Today’s article will be a backstage pass to one of the new upcoming features being added to LandlordMax Property Management Software. In particular, today we’ll talk about what’s involved in adding column sorting on all the tables in the upcoming release. We’ve been working hard to get this new release of our property management software up and running and I figured it would be a nice change to give you our readers a chance to see exactly what’s involved in adding a new feature.
We’ve had a lot of requests for many features. One of the most common has been the ability to sort any column in any table in LandlordMax Property Management Software. This article will talk about how we’re adding this feature. I’ve tried my absolute best to keep it as least technical as I possibly could. So now that you’re interested, let’s start reading how it’s being done!
The very first thing we needed to do before we even started to implement this feature was to learn how to sort tables in Java. You see this is not a built in function of the Java programming language, it’s something that needs to be implemented. There are hooks into the language to make it possible; however we needed to learn how it works. The good news is that there are lots of books and websites out there to help us out.
After doing some research, we came to the conclusion that we would be ahead by buying a component library from another company called JIDE Software. What this means is that we would buy the programming code from another company that would sort the table for us. You see there are many companies that exist only to provide components for other programs like LandlordMax Property Management Software to use. These can include web browsers, email clients, table sorting, etc., all components that you can directly integrate into your software.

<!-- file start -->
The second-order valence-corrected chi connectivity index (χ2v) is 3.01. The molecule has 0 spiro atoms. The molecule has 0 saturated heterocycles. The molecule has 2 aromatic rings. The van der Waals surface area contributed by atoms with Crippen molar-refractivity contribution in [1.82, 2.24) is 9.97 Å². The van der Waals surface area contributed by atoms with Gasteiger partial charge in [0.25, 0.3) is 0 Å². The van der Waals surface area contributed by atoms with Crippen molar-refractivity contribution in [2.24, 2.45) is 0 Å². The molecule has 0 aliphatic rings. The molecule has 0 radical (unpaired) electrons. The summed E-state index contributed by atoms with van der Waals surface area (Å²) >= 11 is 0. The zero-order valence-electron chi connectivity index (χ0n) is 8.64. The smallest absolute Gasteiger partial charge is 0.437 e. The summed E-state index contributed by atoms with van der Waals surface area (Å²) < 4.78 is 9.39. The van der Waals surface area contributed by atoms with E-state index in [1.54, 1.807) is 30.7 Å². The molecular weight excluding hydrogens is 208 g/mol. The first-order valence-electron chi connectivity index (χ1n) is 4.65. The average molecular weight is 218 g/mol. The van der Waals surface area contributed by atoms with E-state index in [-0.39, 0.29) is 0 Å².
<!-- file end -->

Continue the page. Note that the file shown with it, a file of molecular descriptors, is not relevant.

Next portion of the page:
We could have done it ourselves, but we quickly realized it would have cost more than the cost of purchasing it, and not only that but the component library has a lot more features that we could use in the future. For example, we can later add the concept of hierarchical tables. That is, tables where we can expand and collapse whole groups of rows, something that would really benefit some of our reports, such as “Accounting entries grouped by categories” as illustrated in the image above. With this feature, we could collapse/expand all the accounting entries for a particular category in the report, to help us better isolate only the information we want. Another great looking feature is that it gives you the ability to choose which columns to display, so that you can remove columns you’re not really interested in. There are other great features, however unfortunately because of tight the timelines for this release, a lot of these niceties will have to be postponed to the next major release. The good news is that these are furthers features you can expect in our future releases.